In order to see to article at The Astrophysical Journal, click here

 

Fritz Zwicky, famous American astronomer of Swiss-origin, arrived in 1933 at the astonishing conclusion that even though galaxies are the signposts of galaxy clusters their contribution to the total their cluster mass budget is minuscule in comparison to that  of a dominant dark matter component. Current estimates of the a cluster total mass budget of these systems is indicate that the contributions roughly are:  galaxies 1 percent, hot intracluster gas 9 percent, and dark matter the remaining 90 percent.  Until now these systems, megaparsec in size and with up to hundreds of trillions of solar masses, were easily recognized in visible light because of the brightness of the embedded galaxies and their concentration towards the cluster centers. Because of their large masses and extent, clusters of galaxies are fundamental to the mapping and mass budget of the universe. New work by an international team of scientists suggests that perhaps as many as a third of all clusters have previously been missed. The study, conducted in the nearby universe, showed that the newly revealed clusters contain fewer, less packed, and less luminous galaxies, in comparison to the conventional clusters.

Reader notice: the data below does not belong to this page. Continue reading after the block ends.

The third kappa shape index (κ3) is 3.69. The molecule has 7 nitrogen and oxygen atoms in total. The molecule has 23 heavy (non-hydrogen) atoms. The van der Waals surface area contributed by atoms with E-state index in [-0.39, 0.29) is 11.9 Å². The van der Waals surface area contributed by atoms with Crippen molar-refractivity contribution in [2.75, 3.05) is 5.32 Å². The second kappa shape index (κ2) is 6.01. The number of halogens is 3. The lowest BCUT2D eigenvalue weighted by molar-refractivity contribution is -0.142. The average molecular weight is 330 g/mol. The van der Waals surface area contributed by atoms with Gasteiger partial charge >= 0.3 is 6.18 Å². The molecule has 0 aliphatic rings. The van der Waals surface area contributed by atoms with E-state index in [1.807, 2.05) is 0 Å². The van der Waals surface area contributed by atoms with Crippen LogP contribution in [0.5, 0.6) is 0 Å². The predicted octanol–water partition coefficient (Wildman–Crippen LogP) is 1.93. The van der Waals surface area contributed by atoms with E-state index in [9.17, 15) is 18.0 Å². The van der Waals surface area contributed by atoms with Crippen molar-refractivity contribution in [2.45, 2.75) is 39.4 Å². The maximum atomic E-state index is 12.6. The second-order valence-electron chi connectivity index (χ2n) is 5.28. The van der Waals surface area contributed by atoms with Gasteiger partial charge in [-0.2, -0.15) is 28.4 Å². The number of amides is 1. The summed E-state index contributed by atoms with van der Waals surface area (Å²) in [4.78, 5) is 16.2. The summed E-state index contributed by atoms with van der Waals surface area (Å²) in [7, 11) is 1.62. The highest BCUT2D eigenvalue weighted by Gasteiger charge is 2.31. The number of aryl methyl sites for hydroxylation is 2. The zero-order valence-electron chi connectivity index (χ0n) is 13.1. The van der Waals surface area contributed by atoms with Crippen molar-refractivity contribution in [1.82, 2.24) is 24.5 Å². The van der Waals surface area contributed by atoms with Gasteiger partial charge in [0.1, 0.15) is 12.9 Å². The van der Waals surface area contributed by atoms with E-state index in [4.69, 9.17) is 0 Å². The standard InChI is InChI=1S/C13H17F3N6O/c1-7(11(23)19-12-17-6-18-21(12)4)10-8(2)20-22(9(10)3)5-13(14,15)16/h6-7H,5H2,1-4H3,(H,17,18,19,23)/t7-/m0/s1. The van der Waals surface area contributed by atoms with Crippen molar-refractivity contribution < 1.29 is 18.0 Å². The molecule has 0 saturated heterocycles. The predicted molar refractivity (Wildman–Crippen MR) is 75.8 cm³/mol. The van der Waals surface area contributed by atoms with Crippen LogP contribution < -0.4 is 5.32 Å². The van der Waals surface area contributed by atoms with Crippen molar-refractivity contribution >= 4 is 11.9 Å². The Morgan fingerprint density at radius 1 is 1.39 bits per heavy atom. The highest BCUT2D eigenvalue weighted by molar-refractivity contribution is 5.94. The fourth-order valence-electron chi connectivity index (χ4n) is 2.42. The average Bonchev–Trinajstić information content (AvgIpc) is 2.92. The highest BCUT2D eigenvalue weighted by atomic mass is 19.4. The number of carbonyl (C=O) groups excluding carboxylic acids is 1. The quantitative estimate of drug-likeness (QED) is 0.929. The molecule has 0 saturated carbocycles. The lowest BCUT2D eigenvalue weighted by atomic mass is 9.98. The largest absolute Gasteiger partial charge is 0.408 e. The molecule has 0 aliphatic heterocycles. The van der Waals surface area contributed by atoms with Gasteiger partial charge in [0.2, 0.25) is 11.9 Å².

The discovery was made using public data for 191,440 galaxies from a major galaxy redshift survey (the “2dFGRS”) conducted a decade ago with a robotic instrument at the 3.9-meter Anglo-Australian Telescope. The re-examination of the data ("Data-mining") through a computer-based procedure developed by this team, together with the abandonment of prejudices on the clusters appearance, conducted to the reported discovery.

The complete list of co-authors and affiliations is: Gabriel Marinello (from ALMA Joint Observatory), Nancy Hitschfeld-Kahler, Sebastián Pereira and Daniel Pizarro (from the University of Chile), Roger G. Clowes (from Jeremiah Horrocks Institute, University of Central Lancashire), Christopher P. Haines (from Osservatorio Astronomico di Brera) and Ilona Söchting (Wärtsilä Corporation). The citation for the article is  Campusano, L. E., et al. 2018, ApJ, 869, 145 (https://doi.org/10.3847/1538-4357/aaeff3) .